This product is irritating to the respiratory system. Inhalation of vapors or mists of the product can cause sneezing, coughing and difficulty breathing."


Chemical tank products are popular because they're the least expensive, but they try to eliminate odors AFTER they're generated--the product description for TST says fragrances are added to eliminate (or perhaps mask?) odor--instead of working WITH nature to create the conditions in which organic matter (waste) breaks down aerobically, producing CO2 which is odorless, instead of smelly toxic gasses (hydrogen sulfide and sulfur dioxide) that can only be generated in anaerobic conditions.

So once you've solved the odor problem created by your tank overflow, I suggest you try another product that works with nature instead of trying to defeat it. Odorlos Odorlos is one...its active ingredient is nitrates which promote oxygen release from the waste itself...and is available from RV supply stores for a lot lower price than any marine retailer. Another is No-Flex Digestor Noflex Digestor, which is relatively new and gets rave reviews from everyone who's tried it.


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Old 10-16-2018, 12:18 PM   #13
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Hi Peggie
Just found this post and was looking at the MSDS for the TST
It does't have the proper identifiers warnings

Also out of date 2013
MSDS sheets are only valid for 4 years. Most Governmental agencies request it every 2 years .MSDS should be all but gone now They are now called just SDS and about 14 pages long . Very intense; U.N. world wide controlled.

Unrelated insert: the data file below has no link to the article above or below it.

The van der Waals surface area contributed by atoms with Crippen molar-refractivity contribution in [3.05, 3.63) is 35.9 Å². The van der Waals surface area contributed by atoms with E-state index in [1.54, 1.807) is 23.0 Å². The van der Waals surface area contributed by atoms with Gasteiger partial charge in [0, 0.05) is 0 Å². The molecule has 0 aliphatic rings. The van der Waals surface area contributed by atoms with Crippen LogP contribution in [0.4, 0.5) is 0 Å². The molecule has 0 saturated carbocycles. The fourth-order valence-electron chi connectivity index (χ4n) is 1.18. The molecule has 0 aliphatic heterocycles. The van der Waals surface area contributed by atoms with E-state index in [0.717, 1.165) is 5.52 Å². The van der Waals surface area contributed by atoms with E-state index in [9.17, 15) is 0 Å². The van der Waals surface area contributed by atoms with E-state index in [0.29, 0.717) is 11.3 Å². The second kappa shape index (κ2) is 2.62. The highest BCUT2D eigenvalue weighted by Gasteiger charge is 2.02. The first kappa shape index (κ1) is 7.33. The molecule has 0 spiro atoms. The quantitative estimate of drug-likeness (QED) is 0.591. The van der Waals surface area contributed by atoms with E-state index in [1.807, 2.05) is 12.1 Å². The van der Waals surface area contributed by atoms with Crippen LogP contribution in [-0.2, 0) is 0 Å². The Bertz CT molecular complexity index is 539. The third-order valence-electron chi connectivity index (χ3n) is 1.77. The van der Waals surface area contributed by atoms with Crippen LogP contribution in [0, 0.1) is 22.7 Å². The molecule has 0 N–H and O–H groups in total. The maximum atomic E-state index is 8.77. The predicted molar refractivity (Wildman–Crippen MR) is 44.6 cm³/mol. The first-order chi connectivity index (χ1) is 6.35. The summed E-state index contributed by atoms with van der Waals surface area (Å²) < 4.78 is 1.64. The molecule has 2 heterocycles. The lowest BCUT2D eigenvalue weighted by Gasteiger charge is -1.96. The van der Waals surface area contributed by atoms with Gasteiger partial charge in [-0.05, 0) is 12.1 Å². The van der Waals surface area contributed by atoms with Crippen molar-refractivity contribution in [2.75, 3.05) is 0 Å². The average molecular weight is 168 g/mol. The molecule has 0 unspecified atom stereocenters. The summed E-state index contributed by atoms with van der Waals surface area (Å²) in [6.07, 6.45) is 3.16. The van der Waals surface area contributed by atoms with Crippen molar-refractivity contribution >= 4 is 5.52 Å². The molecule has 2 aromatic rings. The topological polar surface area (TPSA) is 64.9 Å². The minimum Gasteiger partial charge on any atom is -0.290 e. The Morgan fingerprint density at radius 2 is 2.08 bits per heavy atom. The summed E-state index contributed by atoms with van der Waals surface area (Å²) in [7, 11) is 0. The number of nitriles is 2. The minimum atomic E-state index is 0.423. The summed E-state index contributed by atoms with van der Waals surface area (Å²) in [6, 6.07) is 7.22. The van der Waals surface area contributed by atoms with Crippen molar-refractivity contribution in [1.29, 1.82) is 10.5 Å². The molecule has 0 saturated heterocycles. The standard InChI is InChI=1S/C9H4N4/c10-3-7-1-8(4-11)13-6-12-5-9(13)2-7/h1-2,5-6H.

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Old 10-16-2018, 02:18 PM   #14
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Doesn't say much that's good about the mfr's quality control, does it?


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Old 10-16-2018, 02:45 PM   #15
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Assuming our son continues to mend (and we got good reports this morning), I will eventually get back to work on our new boat. Survey said "Fiberglass holding tank". Not. Metal, with a coating that I must admit looks like fiberglass. So in addition to taking out the two Galley Maid toilets and all sanitation hoses, I plan to remove the 35 gal holding tank (it's actually very accessible) and replace with a 60 gal Ronco tank - yes, there is room. I have specked two 1 1/4" vent line openings which I can easily vent out each side of the engine room, to give me lots of 'flow through oxygen'. And yes, I have the Head Mistress's book
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Old 10-16-2018, 04:07 PM   #16